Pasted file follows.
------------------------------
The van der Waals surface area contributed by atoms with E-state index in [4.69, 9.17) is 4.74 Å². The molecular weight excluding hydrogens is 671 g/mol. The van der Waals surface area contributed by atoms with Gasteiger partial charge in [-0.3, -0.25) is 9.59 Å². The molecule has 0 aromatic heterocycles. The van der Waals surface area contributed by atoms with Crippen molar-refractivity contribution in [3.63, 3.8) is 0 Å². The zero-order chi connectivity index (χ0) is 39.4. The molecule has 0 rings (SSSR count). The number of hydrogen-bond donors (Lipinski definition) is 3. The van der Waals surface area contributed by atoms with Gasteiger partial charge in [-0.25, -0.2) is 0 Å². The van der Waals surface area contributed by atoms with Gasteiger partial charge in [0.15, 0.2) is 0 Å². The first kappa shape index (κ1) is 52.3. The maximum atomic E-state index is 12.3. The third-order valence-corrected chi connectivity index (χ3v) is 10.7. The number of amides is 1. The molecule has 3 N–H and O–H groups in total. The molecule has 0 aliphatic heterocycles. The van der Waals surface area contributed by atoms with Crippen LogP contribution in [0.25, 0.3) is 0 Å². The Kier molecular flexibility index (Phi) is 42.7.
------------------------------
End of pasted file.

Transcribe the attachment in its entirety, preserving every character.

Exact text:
The van der Waals surface area contributed by atoms with E-state index in [4.69, 9.17) is 4.74 Å². The molecular weight excluding hydrogens is 671 g/mol. The van der Waals surface area contributed by atoms with Gasteiger partial charge in [-0.3, -0.25) is 9.59 Å². The molecule has 0 aromatic heterocycles. The van der Waals surface area contributed by atoms with Crippen molar-refractivity contribution in [3.63, 3.8) is 0 Å². The zero-order chi connectivity index (χ0) is 39.4. The molecule has 0 rings (SSSR count). The number of hydrogen-bond donors (Lipinski definition) is 3. The van der Waals surface area contributed by atoms with Gasteiger partial charge in [-0.25, -0.2) is 0 Å². The van der Waals surface area contributed by atoms with Gasteiger partial charge in [0.15, 0.2) is 0 Å². The first kappa shape index (κ1) is 52.3. The maximum atomic E-state index is 12.3. The third-order valence-corrected chi connectivity index (χ3v) is 10.7. The number of amides is 1. The molecule has 3 N–H and O–H groups in total. The molecule has 0 aliphatic heterocycles. The van der Waals surface area contributed by atoms with Crippen LogP contribution in [0.25, 0.3) is 0 Å². The Kier molecular flexibility index (Phi) is 42.7.